Cyber Security Awareness Month is an internationally recognized campaign held each October to inform the public of the importance of cyber security.
America’s National Cyber Security Awareness Month (NCSAM) campaign – under leadership from the National Cyber Security Alliance (NCSA) and the U.S. Department of Homeland Security (DHS) – has grown exponentially, reaching consumers, small and medium-size businesses, corporations, educational institutions, and young people across the nation.
Cybersecurity begins with a simple message everyone using the Internet can adopt: STOP. THINK. CONNECT. Take security and safety precautions, understand the consequences of your actions and behaviors online, secure your IoT devices , and enjoy the benefits of the Internet.
NCSA has resources, weekly themes and social media tools to help families, businesses and educators get #CyberAware and involved at staysafeonline.org/ncsam. Follow NCSA on Facebook or on Twitter @STOPTHNKCONNECT and @StaySafeOnline and search #CyberAware for more cyber safety tips and resources.
Canada’s Cyber Security Awareness Month (CSAM) was created to educate Canadians about Internet security and the simple steps individuals can take to protect themselves online.
And the European Union advocacy campaign European Cyber Security Month (ECSM) aims to raise awareness of cyber security threats, promote cyber security among citizens and organizations; and provide resources to protect themselves online, through education and sharing of good practices.
Whether you use one computer, a smartphone or a massive network, it is critical to keep systems protected from viruses and attacks. Some things you can do include…
- Make sure computers and all wireless devices have current anti-virus and anti-spyware software and firewalls … and schedule them to scan daily or weekly. Also set virus patterns, operating systems and browsers to update automatically. Encourage employees to protect their personal home devices too.
- Set security preferences as high as possible on Internet browsers and anti-virus packages.
- Use a strong password to protect your home wi-fi router and create a “Guest” password for people who visit and need internet access.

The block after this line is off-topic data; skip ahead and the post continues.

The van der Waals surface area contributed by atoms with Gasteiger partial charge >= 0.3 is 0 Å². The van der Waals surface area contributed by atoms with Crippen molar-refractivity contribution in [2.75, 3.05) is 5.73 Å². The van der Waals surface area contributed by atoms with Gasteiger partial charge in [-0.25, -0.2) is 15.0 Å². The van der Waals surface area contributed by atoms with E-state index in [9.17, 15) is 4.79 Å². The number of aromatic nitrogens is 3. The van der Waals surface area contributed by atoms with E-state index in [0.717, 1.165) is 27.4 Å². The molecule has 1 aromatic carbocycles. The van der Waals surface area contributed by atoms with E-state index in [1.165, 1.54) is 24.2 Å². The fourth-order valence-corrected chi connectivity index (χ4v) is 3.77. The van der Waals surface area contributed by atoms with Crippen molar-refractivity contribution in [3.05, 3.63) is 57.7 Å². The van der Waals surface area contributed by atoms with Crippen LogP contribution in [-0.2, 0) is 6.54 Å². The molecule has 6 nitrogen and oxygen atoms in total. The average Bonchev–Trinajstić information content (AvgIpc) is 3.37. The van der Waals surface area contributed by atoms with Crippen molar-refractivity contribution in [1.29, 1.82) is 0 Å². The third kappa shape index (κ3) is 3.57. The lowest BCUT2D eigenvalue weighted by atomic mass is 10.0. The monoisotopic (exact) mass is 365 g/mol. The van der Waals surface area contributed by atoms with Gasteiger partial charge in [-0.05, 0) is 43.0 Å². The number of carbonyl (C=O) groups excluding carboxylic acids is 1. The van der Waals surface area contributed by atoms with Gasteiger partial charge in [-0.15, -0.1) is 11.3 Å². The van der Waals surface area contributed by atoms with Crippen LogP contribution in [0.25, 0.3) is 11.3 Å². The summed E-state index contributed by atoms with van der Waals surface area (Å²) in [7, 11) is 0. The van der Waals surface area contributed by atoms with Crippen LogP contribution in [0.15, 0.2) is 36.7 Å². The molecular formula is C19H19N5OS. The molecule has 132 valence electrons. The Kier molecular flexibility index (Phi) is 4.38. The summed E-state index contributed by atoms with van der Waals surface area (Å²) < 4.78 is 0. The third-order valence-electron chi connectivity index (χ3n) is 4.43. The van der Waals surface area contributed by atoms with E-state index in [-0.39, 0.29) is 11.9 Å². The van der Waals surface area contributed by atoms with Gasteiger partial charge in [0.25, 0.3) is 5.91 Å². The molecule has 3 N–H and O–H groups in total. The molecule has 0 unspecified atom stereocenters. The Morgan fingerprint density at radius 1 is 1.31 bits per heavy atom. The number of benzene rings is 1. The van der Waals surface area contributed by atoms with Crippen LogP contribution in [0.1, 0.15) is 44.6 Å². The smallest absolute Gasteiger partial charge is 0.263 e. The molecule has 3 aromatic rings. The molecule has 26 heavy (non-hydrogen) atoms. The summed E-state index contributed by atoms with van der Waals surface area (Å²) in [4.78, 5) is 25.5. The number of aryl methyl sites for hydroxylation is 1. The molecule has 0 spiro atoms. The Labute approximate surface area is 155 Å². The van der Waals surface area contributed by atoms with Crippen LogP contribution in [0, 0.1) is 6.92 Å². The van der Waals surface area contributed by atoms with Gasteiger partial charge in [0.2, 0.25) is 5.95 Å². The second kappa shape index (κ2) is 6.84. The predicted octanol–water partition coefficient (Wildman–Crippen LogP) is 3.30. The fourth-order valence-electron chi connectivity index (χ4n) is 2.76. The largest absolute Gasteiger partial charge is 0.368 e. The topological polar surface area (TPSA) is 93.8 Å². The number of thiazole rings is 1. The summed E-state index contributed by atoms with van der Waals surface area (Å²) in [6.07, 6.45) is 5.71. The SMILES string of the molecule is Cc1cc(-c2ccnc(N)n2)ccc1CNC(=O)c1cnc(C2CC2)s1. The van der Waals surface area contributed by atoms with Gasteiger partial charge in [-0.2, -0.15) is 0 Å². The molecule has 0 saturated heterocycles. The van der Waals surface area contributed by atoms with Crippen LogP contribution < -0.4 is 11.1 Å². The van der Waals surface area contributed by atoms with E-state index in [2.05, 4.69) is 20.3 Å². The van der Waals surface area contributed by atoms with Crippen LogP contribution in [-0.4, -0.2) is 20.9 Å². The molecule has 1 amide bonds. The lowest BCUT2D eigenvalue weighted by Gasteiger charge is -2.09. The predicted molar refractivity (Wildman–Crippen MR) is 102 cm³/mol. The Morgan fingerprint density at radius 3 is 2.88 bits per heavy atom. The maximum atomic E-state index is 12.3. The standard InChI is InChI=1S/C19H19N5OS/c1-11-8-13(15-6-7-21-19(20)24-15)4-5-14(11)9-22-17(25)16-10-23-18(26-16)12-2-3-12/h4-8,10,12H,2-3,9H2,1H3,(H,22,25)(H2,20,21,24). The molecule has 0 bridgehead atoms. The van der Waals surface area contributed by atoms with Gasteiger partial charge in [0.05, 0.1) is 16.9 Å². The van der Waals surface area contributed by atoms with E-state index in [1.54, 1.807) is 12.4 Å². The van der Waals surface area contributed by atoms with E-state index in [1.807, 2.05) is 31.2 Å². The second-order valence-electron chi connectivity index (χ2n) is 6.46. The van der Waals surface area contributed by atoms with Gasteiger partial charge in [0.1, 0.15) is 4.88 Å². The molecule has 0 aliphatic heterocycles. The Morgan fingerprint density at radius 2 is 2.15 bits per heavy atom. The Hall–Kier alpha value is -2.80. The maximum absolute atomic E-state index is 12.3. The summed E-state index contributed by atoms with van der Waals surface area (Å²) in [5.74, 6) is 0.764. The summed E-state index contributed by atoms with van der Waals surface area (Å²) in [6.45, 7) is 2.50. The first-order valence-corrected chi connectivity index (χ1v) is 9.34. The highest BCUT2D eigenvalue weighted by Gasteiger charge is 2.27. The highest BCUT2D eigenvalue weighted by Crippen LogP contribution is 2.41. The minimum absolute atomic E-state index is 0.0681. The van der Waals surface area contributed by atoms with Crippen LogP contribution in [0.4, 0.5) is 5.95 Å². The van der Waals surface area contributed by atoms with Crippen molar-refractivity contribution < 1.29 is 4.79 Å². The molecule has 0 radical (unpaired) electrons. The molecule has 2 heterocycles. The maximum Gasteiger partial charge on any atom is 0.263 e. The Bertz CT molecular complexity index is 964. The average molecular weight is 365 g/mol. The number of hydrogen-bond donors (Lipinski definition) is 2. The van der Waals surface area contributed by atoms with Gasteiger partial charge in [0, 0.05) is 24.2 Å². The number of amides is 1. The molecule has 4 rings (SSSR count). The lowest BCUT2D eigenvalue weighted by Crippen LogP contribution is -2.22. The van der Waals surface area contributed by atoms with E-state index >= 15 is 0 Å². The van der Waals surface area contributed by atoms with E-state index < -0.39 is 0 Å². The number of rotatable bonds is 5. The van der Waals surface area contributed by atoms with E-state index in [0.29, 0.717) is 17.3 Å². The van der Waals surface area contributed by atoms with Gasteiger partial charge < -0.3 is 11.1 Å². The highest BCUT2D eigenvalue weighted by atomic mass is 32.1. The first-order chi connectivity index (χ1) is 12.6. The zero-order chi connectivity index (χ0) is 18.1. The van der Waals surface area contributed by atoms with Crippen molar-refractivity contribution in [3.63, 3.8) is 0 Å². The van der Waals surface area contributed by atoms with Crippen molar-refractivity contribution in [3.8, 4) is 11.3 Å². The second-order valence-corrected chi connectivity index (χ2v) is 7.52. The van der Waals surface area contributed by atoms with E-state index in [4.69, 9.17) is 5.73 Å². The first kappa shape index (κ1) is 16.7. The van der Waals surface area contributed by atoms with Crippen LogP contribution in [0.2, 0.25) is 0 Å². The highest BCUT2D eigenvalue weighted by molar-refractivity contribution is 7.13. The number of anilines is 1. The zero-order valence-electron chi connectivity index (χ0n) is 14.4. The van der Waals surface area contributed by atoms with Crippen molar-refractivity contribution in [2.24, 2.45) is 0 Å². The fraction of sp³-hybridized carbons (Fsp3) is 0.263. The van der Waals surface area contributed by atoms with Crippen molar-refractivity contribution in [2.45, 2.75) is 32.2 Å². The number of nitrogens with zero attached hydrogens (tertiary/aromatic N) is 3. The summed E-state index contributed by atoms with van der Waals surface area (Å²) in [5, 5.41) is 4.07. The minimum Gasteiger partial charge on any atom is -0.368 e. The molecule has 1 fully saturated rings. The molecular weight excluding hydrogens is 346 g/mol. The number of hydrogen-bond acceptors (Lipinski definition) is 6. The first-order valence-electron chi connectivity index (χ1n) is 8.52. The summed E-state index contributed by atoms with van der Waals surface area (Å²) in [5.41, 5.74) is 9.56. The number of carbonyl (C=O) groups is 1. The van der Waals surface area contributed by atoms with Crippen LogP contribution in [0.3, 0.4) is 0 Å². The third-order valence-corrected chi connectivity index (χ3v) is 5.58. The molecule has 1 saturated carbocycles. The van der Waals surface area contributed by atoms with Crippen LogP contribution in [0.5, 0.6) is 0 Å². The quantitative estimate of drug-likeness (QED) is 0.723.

- Be aware some flash drives may have trojans or viruses, or be used to copy sensitive data off secure systems, so consider limiting access to critical files and/or systems.
- Although it is best to not open emails or attachments from unknown sources, that’s not feasible in the business world. But implement precautionary procedures like having employees save attached files into a temp directory and scan them before opening.
- Discourage accessing financial institutions from mobile devices using apps or email links. Instead, visit banking and credit card sites directly using a browser window.
- Be aware there are lots of “scareware” scams online! Do NOT download or click on a screen that says it found “X number of viruses or spyware on your system” suggesting you download their package — it will most likely be a virus.
- Use long passwords (using both numbers and letters [and special characters if possible]) on banking, social media and other systems, change them often, and don’t share them with others.
- Backup data often and keep a daily or weekly backup off-site.
- Make sure someone knows how to download patches or fixes in case a computer or system gets infected. And have a backup plan in case that person (or team) is not available.
- If your business is hacked, file a complaint with the Internet Crime Complaint Center at www.ic3.gov
- Stay current on cyber threats by joining DHS’s US Computer Emergency Readiness Team www.us-cert.gov and visit NCSA’s www.staysafeonline.org
Please share these resources with others and post your #CyberAware tips in comments below.
Happy, safe surfing, j & B